When somebody comes into our office here at Optometric Associates for an abrasion of some kind, typically we see referrals from local practitioners for this type of exam, and we’ll get them in on the same day and evaluate them. We’ll typically put a numbing drop in their eye to make them comfortable for our examination.
We then measure their level of vision to make sure the cornea wasn’t damaged other than just the surface. We’ll stain to look at the damage as well to see how extensive it is and depending on the location of the abrasion. We can treat it with a bandage type contact lens, where they can sleep with the lens in for 36 to 48 hours until they are healed.
Often, we’ll prescribe some kind of topical therapy such as an ointment or antibiotics that should help the eye heal as best as possible. We typically follow-up with them within one day to make sure everything is going well and then again in about a week to make sure the cornea is restoring to its original anatomy.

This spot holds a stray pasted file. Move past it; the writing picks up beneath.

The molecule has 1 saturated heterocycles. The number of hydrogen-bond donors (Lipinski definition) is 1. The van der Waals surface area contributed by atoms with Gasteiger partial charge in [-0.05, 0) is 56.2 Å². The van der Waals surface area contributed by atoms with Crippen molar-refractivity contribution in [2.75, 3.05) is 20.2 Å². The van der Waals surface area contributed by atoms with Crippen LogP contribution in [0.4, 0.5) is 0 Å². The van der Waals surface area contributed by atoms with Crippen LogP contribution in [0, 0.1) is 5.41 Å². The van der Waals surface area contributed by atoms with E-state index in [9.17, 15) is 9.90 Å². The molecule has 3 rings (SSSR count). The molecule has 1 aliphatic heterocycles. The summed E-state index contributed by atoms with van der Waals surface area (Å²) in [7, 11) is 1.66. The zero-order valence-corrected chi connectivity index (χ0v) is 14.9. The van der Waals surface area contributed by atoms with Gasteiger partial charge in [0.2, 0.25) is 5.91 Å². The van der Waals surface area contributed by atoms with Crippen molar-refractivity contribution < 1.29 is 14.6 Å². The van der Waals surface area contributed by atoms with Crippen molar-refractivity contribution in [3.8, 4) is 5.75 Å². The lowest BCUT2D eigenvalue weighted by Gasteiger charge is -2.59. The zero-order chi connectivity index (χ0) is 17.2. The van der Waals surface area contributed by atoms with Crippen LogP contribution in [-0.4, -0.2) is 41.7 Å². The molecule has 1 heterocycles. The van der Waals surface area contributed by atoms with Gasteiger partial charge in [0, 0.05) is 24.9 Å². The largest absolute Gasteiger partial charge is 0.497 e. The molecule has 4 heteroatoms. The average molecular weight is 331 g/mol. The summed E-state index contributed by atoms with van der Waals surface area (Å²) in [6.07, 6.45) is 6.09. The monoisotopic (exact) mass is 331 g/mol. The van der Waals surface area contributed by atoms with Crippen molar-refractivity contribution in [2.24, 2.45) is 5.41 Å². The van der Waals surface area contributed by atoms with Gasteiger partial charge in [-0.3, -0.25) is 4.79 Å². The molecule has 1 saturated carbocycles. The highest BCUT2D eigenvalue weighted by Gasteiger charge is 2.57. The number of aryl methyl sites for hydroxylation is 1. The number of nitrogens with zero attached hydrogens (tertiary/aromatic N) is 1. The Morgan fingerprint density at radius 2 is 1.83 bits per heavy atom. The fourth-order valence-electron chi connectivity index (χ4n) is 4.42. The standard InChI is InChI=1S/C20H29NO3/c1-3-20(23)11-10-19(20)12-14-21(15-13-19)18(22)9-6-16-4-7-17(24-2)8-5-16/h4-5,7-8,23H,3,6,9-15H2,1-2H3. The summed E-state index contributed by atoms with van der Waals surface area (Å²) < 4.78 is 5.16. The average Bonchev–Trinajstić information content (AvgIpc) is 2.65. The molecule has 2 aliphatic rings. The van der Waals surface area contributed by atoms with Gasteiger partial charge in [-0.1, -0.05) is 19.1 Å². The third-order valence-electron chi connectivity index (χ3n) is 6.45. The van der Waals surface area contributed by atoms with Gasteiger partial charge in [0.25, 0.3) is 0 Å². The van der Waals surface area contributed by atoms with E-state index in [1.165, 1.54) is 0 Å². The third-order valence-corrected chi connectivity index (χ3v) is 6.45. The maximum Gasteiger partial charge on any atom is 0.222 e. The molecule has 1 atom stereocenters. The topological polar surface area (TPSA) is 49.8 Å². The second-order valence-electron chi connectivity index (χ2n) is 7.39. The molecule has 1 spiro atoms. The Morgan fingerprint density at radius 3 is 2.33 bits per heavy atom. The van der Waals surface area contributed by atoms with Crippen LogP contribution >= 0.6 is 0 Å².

The corneal abrasion can have a flap of skin protruding or an entire missing area of skin. If you think of your eyelids like wiper blades on a windshield, just wiping and over and over on that damaged area of the windshield, it would actually make it a little worse. So, the skin that’s trying to grow and heal is being wiped away by your eyelids and that can be very painful. That’s where we use the bandage contact lenses to basically cover up the abrasion. They’re just kind of patching the problem temporarily while things underneath are healing.